# Divisibility with sums going to infinity

I can't quite wrap my head around this.

Given the formula

$(1-x)(1+x+x^2+...) = 1$

It seems clear to me why this is true. All the x terms cancel out and we are left with one. And this is clearly true for all values of x.

However what I can't figure out is

$\displaystyle\sum_{i=0}^\infty x^i = \frac{1}{1-x}$

If x is something like 2, then

$\displaystyle\frac{1}{1-2} = -1$

But $\displaystyle\sum_{i=0}^\infty 2^i$ is the sum of infinitely many positive numbers. How is it possible that they are equal?

-
That be true 2-adically! – jspecter Oct 18 '11 at 1:40
@Olives: The sum $a_1+a_2+\cdots+a_n$ of a finite set of reals has a reasonably clear meaning. However, before working with sums $a_1+a_2+\cdots +a_n+\cdots$ (adding forever), we must assign meaning to such "sums," and make sure that under our definition, such "sums" behave well under the usual operations of arithmetic. That is why it is necessary to define what one means by a convergent series. If we are going to behave purely "formally," there is no problem. But when we substitute a real number for the formal symbol $x$, the issue of convergence arises. – André Nicolas Oct 18 '11 at 2:13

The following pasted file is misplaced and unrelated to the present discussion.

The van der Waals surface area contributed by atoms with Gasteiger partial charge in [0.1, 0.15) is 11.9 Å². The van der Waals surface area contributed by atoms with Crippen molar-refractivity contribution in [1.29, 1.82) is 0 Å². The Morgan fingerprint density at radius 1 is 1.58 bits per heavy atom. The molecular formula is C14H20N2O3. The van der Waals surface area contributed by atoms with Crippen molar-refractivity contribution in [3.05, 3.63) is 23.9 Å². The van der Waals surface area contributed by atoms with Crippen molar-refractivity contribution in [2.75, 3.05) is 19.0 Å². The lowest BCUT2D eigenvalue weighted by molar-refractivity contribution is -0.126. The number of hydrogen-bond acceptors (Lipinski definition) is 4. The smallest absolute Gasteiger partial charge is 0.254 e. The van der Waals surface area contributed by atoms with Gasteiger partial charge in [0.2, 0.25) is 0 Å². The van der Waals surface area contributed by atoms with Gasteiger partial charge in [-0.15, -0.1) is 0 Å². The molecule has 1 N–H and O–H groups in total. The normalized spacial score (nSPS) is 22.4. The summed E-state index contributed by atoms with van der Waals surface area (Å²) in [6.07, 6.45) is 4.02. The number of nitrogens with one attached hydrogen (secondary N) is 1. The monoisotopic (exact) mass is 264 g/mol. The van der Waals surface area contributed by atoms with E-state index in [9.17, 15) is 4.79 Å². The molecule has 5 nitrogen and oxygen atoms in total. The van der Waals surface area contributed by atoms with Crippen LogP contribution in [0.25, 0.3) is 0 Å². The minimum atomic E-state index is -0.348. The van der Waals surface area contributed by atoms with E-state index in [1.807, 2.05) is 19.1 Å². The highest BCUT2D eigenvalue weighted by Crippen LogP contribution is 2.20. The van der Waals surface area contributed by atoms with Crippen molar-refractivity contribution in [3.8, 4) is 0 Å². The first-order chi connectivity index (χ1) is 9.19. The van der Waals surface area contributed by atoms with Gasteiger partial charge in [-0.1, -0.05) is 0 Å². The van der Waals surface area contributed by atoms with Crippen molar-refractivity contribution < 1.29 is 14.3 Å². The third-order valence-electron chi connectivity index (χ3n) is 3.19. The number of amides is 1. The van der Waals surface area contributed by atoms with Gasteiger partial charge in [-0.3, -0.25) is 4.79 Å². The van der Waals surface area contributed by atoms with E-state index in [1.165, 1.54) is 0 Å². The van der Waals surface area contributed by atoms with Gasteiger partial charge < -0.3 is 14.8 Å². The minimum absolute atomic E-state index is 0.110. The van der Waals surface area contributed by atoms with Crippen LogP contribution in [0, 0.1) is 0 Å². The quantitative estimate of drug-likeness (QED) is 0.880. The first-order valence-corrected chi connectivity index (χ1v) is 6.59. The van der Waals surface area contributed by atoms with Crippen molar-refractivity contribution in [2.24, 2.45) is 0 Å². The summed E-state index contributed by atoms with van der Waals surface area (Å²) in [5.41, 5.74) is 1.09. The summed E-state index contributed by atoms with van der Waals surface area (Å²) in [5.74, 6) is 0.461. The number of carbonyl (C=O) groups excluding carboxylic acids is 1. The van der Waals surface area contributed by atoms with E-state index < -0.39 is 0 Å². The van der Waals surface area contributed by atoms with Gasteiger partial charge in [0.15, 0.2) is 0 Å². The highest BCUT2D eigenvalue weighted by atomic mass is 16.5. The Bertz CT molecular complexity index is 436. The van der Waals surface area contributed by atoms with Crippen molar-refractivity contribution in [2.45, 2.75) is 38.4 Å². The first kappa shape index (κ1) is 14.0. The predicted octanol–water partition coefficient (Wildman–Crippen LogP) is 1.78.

You'll want to see this... – J. M. Oct 18 '11 at 2:55

The series $\sum_{i=0}^\infty x^i$ converges if $-1<x<1$ and otherwise diverges. If it converges, then it is $1/(1-x)$.
One might add that OP's first formula is not true for all values of $x$. – Gerry Myerson Oct 18 '11 at 2:21